04/2009;
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    ABSTRACT: SMOS is the acronym of dasiaSoil Moisture and Ocean Salinitypsila and it refers to a European Space Agency (ESA) mission aimed at providing global maps of soil moisture over land and sea surface salinity over oceans. The mission has a single payload, the Microwave Imaging Radiometer with Aperture Synthesis (MIRAS), which is an L-band radiometer using an interferometric technique to synthesize high resolution beams. It is formed by 69 antennas evenly distributed on a Y-shaped mechanical structure. The instrument was manufactured by EADS-CASA Espacio (ES) and was delivered to ESA for testing in May 2007. The payload is now integrated with the platform and ready for launching in November 2008.
    Antennas and Propagation Society International Symposium, 2008. AP-S 2008. IEEE; 08/2008
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    ABSTRACT: MIRAS (Microwave Imaging Radiometer with Aperture Synthesis) is the single payload on board ESA's Soil Moisture and Ocean Salinity (SMOS) second Earth Explorer Opportunity Mission. Although MIRAS is a complex 69 element L-band interferometer with full on-board calibration capability, end-to-end performance tests have been possible on a reduced but yet representative part of the instrument, built to engineering model (EM) space standards. This paper presents the most relevant results obtained during the testing of the EM model of MIRAS including explanations for any deviations from expectations, and from them, the best estimation of the achievable performance by the SMOS mission. This is the first measurement campaign of MIRAS, which shall be followed in the future by further verification tests of the full flight model when this be completed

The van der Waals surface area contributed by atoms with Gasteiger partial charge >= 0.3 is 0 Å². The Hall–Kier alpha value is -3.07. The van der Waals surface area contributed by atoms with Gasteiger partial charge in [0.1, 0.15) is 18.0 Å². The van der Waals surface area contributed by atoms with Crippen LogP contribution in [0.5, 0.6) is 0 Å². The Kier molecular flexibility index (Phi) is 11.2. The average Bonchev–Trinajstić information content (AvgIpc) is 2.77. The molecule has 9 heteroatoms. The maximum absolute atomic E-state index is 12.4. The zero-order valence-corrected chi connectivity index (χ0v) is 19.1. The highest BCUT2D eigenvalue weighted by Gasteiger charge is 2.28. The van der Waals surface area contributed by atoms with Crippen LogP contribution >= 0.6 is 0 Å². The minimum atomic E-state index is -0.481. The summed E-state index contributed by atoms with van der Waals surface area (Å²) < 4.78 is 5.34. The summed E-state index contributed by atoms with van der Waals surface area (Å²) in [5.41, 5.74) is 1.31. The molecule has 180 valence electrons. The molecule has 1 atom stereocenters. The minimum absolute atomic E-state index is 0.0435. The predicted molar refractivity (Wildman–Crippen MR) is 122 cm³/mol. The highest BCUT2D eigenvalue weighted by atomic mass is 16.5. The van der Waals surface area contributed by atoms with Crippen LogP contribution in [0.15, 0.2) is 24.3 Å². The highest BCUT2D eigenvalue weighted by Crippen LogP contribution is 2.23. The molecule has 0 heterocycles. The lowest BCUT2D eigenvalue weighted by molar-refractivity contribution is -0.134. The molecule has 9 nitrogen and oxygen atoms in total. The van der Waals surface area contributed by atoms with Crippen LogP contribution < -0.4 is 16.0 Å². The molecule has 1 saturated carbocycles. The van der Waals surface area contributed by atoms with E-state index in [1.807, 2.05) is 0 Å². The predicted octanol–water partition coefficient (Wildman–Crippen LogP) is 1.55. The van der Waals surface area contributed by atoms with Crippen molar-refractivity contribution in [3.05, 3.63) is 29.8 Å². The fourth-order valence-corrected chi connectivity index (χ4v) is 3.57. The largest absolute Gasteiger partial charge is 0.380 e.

IEEE MicroRad, 2006; 02/2006
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    Conference Paper: MIRAS imaging validation
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    ABSTRACT: A reduced Y-shape interferometric radiometer has been used to simulate the performance of MIRAS, the single payload of the ESA SMOS mission. The hardware has been designed according to initial MIRAS specifications using first versions of antennas, L-band receivers, digital correlators and calibration subsystems. A complete set of experiments to assess basic operation, calibration methods and instrument performance has been successfully carried out and is described in this paper.
    Geoscience and Remote Sensing Symposium, 2003. IGARSS '03. Proceedings. 2003 IEEE International; 08/2003